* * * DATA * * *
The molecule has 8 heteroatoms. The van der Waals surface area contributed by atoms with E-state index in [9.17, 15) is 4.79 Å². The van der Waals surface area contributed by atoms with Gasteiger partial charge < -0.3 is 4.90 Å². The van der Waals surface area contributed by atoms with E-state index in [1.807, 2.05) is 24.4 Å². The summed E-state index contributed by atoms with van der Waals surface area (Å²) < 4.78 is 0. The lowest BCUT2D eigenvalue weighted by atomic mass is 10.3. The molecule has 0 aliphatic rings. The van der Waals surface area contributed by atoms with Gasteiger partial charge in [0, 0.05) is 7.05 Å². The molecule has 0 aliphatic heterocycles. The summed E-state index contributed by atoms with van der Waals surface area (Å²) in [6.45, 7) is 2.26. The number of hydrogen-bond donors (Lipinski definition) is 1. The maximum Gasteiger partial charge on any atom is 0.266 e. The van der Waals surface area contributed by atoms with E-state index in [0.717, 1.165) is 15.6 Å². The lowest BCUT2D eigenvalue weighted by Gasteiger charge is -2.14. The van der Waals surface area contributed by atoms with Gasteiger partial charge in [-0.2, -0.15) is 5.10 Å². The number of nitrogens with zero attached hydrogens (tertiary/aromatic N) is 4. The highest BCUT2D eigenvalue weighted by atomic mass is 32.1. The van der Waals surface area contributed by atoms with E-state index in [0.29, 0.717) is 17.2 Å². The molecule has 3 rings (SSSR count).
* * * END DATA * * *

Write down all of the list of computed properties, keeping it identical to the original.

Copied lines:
The molecule has 8 heteroatoms. The van der Waals surface area contributed by atoms with E-state index in [9.17, 15) is 4.79 Å². The van der Waals surface area contributed by atoms with Gasteiger partial charge < -0.3 is 4.90 Å². The van der Waals surface area contributed by atoms with E-state index in [1.807, 2.05) is 24.4 Å². The summed E-state index contributed by atoms with van der Waals surface area (Å²) < 4.78 is 0. The lowest BCUT2D eigenvalue weighted by atomic mass is 10.3. The molecule has 0 aliphatic rings. The van der Waals surface area contributed by atoms with Gasteiger partial charge in [0, 0.05) is 7.05 Å². The molecule has 0 aliphatic heterocycles. The summed E-state index contributed by atoms with van der Waals surface area (Å²) in [6.45, 7) is 2.26. The number of hydrogen-bond donors (Lipinski definition) is 1. The maximum Gasteiger partial charge on any atom is 0.266 e. The van der Waals surface area contributed by atoms with E-state index in [0.717, 1.165) is 15.6 Å². The lowest BCUT2D eigenvalue weighted by Gasteiger charge is -2.14. The van der Waals surface area contributed by atoms with Gasteiger partial charge in [-0.2, -0.15) is 5.10 Å². The number of nitrogens with zero attached hydrogens (tertiary/aromatic N) is 4. The highest BCUT2D eigenvalue weighted by atomic mass is 32.1. The van der Waals surface area contributed by atoms with E-state index in [0.29, 0.717) is 17.2 Å². The molecule has 3 rings (SSSR count).